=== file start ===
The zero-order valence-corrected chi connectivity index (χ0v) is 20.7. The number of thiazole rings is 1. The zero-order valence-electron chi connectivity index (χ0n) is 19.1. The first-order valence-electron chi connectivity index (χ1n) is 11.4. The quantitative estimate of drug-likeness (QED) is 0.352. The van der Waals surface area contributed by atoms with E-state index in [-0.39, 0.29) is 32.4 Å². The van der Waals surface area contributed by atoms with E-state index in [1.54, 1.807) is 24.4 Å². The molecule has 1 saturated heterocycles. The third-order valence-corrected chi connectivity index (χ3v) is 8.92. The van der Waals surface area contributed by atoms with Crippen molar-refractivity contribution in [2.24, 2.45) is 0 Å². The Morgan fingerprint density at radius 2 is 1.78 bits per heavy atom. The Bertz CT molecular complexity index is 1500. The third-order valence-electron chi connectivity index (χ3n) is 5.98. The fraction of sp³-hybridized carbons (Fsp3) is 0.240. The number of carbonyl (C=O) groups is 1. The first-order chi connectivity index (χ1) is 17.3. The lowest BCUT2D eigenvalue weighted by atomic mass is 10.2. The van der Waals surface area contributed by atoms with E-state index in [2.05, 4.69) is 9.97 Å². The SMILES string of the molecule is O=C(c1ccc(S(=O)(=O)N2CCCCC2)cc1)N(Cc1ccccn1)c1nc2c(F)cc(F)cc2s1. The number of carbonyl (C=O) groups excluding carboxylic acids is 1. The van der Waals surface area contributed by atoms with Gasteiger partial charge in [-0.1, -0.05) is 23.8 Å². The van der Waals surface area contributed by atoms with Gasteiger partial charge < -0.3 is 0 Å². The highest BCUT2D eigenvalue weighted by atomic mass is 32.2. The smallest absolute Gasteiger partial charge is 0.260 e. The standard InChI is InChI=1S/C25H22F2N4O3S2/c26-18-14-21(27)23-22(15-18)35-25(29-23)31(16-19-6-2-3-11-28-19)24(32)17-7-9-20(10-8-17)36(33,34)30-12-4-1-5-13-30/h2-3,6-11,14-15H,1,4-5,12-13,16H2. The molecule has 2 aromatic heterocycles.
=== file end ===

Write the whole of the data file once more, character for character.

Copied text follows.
The zero-order valence-corrected chi connectivity index (χ0v) is 20.7. The number of thiazole rings is 1. The zero-order valence-electron chi connectivity index (χ0n) is 19.1. The first-order valence-electron chi connectivity index (χ1n) is 11.4. The quantitative estimate of drug-likeness (QED) is 0.352. The van der Waals surface area contributed by atoms with E-state index in [-0.39, 0.29) is 32.4 Å². The van der Waals surface area contributed by atoms with E-state index in [1.54, 1.807) is 24.4 Å². The molecule has 1 saturated heterocycles. The third-order valence-corrected chi connectivity index (χ3v) is 8.92. The van der Waals surface area contributed by atoms with Crippen molar-refractivity contribution in [2.24, 2.45) is 0 Å². The Morgan fingerprint density at radius 2 is 1.78 bits per heavy atom. The Bertz CT molecular complexity index is 1500. The third-order valence-electron chi connectivity index (χ3n) is 5.98. The fraction of sp³-hybridized carbons (Fsp3) is 0.240. The number of carbonyl (C=O) groups is 1. The first-order chi connectivity index (χ1) is 17.3. The lowest BCUT2D eigenvalue weighted by atomic mass is 10.2. The van der Waals surface area contributed by atoms with E-state index in [2.05, 4.69) is 9.97 Å². The SMILES string of the molecule is O=C(c1ccc(S(=O)(=O)N2CCCCC2)cc1)N(Cc1ccccn1)c1nc2c(F)cc(F)cc2s1. The number of carbonyl (C=O) groups excluding carboxylic acids is 1. The van der Waals surface area contributed by atoms with Gasteiger partial charge in [-0.1, -0.05) is 23.8 Å². The van der Waals surface area contributed by atoms with Gasteiger partial charge < -0.3 is 0 Å². The highest BCUT2D eigenvalue weighted by atomic mass is 32.2. The smallest absolute Gasteiger partial charge is 0.260 e. The standard InChI is InChI=1S/C25H22F2N4O3S2/c26-18-14-21(27)23-22(15-18)35-25(29-23)31(16-19-6-2-3-11-28-19)24(32)17-7-9-20(10-8-17)36(33,34)30-12-4-1-5-13-30/h2-3,6-11,14-15H,1,4-5,12-13,16H2. The molecule has 2 aromatic heterocycles.